Well, I'll tell you what my next book is called. It's called scared and horny. I swear to God. Listen, if that doesn't encapsulate the entire human experience, I don't know what it does. You tell me. Is Scared and Horny not basically like the through line for everything. So it's an ineffable experience because we need that to dislodge the things that hold us back. I'll tell patients all the time, very much jokingly, obviously, they come in and they don't feel good, they're depressed. And I'll qualify to say this is not a suicidal level depressed patient. Of course, this would be a crazy thing to say, but give me a little bit of lane to say that if somebody comes in, they're feeling sad about that. They're feeling kind of sad. And I say, if I put a gram of cocaine in your nose right now, will you feel sad for the next 40 minutes? No. Just no? Categorically no. Okay, well, then, what does that mean? If you come in here with a diabetic ulcer and I gave you a gram of cocaine, do you still have a diabetic ulcer? Yes, absolutely. So what does that tell us about the nature of the thing? I think it's very curious and can we dislodge temporarily or again, make squishy some of these notions and then go in there aggressively, by which I mean lovingly but persistently aggressive in that, right? In terms of quantity, can we give somebody something to think about and ruminate on in a way that will change their mind, like we said at the beginning? Right? One of the elements of Zen meditation is the koan, a poem, a story. It makes sense. It doesn't make sense. It makes sense at first and it doesn't make sense, but that's not the point. The point is you give the brain something to fixate on, fixate on. And it just choose and choose and choose and choose and choose. And it's not about the sound of one hand clapping. What does that resolve? Literally nothing. But that focus is the thing that can transform in a way that I don't understand. I think this is the thing that neuroscience is trying to crack, right? That circuitry, the default mode network, blah, blah, blah. We throw all these words around. I don't know. We're not there yet. Boy, is it interesting. And absolutely over my pay grade at this point. It's hard to keep up with anything that's happening. But the Vedas talked about it 3000 years ago. The hierarchy of consciousness, right? We exist up until the point from sensory to interpretation of the sensory to the egoic levels. And yet we get this glimpse of something beyond that doesn't have words, that everyone has felt it to varying degrees. I think that it's very safe to say that we touch, if we are to believe, 3000 years of mystics. The average person scrapes at the very edge of it sometimes. And no, it's not. When you're playing tennis, I'll qualify that because I play tennis three times a week. I love it. And people talk about the zone. People say, oh, I meditate. I get into the zone when I'm on the treadmill. I said no, that's different. I would argue you're actually sliding the opposite direction. Not in a bad way. Like you're sliding into the animal level of consciousness where you are detaching and you're using the brain to get into those fine motor, just like that zone thing. And that's beautiful and it's very cool, but I think it's heading in the opposite direction where what we're describing is getting into some sort of altered state that gives you a glimpse of a higher consciousness. Many people will dispute this. Materialists will dispute this. That's absolutely fine. It's a serotonin h T two a receptor that gives you this perception of a higher blah blah blah. We can talk about that for years. I don't know if it's really fruitful, because if I can take a moment to go down yet another little side road a patient asked me this week. Young guy, 26, history of depression. He says, why bother? Why this? And not in a dramatic way, just in a very matter of fact way. What's the point? And I said, Well, I think you have two rational choices. One is hedonic right? Make money, get boats, have fun. You have 85 years and then it's over. We killed God 150 years ago. Sorry, god whoops? And then if you don't believe in again, I'm ready for the pushback. If you don't believe in some sort of meaningful post death experience of some variety, then everything's up for grabs. If you're screaming into a death universe and you zoom out to cosmic scale, what does anything mean? Nothing means anything. The universe in 4 quadrillion years goes into atomic death, right? Maybe not. Look, I'm not a cosmologist, but you get what I'm saying. Certainly. This podcast is absolutely futile. We can agree on that. If there's one thing we agree on, this is absolutely meaningless. Meaningless to the millions of followers that you have, I hope to arm wrestle each and every one of you. So I said, yeah, on that level, you're absolutely right. But I believe that existentialism is a humanism right. And that sounds so smart. That's pure camus. That's pure sartre right there. That's nothing. I'm just basically quoting, but in the sense that if the universe is blind to us, then we have the ability to step in and create that meaning for ourselves. And I would say that there's a biological imperative there because I'll bring it back. Watch me do it. I'll do it. Is the animal that we are. When we create the terrain of meaning, when we impose that terrain of meaning, either individually or culturally, an itch gets scratched. An itch gets scratched, and we feel stuff. And I said, the other version is, do the things that you intuitively want to do. Create community, make other people feel nice. Make yourself feel nice. Feel nice, and this other chain starts to get enacted, right? And I believe that that's the ineffable thing where, okay, rationally, yeah, of course, no meaning, but we're not purely rational organisms, right? We have developed rationality, but there are layers of our experience. Whether they are transcendent or whether they are material, they exist nevertheless. The subconscious mind is running our kidneys right now. It's running most of the show. It's running the vast majority of our sensory inputs that it's choosing to pay attention to and not pay attention to. So it would be foolish to think that the conscious experience is paramount. There's so much more going on underneath. And if we give you a boatload of Ketamine, not the right phrasing, you know what I mean? You know what I mean? If we give you a completely appropriate dose of a controlled substance that allows you to shift gears enough to where you are open to receive some of this experience, it sets off a chain reaction. And I believe that we have solved a portion of the mental health conundrum in that combining that springboard with consistent daily commitment on a moment to moment level. Does this sound exactly like Buddhism? Because it might to some people. We've rediscovered budhism. I'm not a genius. I think we've done it in a way that fits and aligns with 2023 realities. And it works. It works. Listen, how many sad people do you know? Infinite sad people. Let's change the world. Come on. What are we even waiting for? Okay.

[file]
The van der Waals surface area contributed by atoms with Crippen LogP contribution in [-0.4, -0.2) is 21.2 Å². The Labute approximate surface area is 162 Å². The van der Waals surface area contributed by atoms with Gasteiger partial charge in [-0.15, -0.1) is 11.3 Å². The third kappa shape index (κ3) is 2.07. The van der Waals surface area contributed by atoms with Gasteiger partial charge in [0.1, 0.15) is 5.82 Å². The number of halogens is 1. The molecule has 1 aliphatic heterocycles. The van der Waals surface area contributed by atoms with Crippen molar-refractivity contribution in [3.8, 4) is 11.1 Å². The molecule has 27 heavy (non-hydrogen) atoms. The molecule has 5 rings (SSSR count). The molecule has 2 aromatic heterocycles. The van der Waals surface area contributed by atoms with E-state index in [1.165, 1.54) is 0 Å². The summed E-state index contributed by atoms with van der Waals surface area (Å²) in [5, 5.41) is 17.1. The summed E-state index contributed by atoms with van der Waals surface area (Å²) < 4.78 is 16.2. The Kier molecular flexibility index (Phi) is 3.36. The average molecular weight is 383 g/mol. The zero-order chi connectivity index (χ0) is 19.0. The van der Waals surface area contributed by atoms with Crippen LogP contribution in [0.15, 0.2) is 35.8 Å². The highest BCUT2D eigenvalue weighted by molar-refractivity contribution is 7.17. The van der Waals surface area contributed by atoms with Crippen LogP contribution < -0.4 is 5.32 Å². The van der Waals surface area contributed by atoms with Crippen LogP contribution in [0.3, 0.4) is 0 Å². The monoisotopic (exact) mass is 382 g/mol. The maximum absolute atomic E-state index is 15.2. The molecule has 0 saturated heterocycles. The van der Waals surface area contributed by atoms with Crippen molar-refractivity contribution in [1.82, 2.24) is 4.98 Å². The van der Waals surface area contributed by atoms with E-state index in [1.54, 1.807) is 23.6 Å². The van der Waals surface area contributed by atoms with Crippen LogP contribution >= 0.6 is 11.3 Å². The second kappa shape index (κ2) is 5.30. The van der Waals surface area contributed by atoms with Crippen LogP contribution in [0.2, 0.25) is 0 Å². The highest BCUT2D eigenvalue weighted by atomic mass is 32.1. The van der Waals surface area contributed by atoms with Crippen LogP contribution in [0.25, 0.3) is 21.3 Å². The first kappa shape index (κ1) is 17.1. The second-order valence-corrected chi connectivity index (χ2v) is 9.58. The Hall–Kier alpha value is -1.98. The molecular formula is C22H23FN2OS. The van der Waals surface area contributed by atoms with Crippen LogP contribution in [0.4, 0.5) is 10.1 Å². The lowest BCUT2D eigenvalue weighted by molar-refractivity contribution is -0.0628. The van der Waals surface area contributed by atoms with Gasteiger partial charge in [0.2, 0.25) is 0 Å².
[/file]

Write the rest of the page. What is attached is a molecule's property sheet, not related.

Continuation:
Speaker B [00:30:42]: